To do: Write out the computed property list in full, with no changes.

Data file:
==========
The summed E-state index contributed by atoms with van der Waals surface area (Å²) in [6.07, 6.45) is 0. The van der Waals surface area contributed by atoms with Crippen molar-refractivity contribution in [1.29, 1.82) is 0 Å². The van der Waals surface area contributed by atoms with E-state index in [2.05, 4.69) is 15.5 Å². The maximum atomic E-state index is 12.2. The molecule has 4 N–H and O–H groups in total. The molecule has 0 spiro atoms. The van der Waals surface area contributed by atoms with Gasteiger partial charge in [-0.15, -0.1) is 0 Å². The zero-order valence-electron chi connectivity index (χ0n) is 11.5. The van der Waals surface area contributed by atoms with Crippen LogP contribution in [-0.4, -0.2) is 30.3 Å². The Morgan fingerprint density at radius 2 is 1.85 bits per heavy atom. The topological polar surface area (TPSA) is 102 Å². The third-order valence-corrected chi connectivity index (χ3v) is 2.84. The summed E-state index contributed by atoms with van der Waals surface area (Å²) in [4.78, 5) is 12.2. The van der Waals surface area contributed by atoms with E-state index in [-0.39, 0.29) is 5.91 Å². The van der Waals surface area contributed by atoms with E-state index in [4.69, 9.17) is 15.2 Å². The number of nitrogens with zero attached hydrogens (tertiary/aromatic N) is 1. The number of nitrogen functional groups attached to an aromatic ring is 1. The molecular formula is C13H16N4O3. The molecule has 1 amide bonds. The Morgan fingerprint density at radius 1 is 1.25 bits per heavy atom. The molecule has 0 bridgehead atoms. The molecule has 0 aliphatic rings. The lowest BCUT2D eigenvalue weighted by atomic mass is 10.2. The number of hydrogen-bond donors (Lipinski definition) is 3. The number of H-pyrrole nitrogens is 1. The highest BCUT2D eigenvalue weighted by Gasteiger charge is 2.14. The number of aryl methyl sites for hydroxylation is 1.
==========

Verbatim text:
The summed E-state index contributed by atoms with van der Waals surface area (Å²) in [6.07, 6.45) is 0. The van der Waals surface area contributed by atoms with Crippen molar-refractivity contribution in [1.29, 1.82) is 0 Å². The van der Waals surface area contributed by atoms with E-state index in [2.05, 4.69) is 15.5 Å². The maximum atomic E-state index is 12.2. The molecule has 4 N–H and O–H groups in total. The molecule has 0 spiro atoms. The van der Waals surface area contributed by atoms with Gasteiger partial charge in [-0.15, -0.1) is 0 Å². The zero-order valence-electron chi connectivity index (χ0n) is 11.5. The van der Waals surface area contributed by atoms with Crippen LogP contribution in [-0.4, -0.2) is 30.3 Å². The Morgan fingerprint density at radius 2 is 1.85 bits per heavy atom. The topological polar surface area (TPSA) is 102 Å². The third-order valence-corrected chi connectivity index (χ3v) is 2.84. The summed E-state index contributed by atoms with van der Waals surface area (Å²) in [4.78, 5) is 12.2. The van der Waals surface area contributed by atoms with E-state index in [-0.39, 0.29) is 5.91 Å². The van der Waals surface area contributed by atoms with E-state index in [4.69, 9.17) is 15.2 Å². The number of nitrogens with zero attached hydrogens (tertiary/aromatic N) is 1. The number of nitrogen functional groups attached to an aromatic ring is 1. The molecular formula is C13H16N4O3. The molecule has 1 amide bonds. The Morgan fingerprint density at radius 1 is 1.25 bits per heavy atom. The molecule has 0 bridgehead atoms. The molecule has 0 aliphatic rings. The lowest BCUT2D eigenvalue weighted by atomic mass is 10.2. The number of hydrogen-bond donors (Lipinski definition) is 3. The number of H-pyrrole nitrogens is 1. The highest BCUT2D eigenvalue weighted by Gasteiger charge is 2.14. The number of aryl methyl sites for hydroxylation is 1.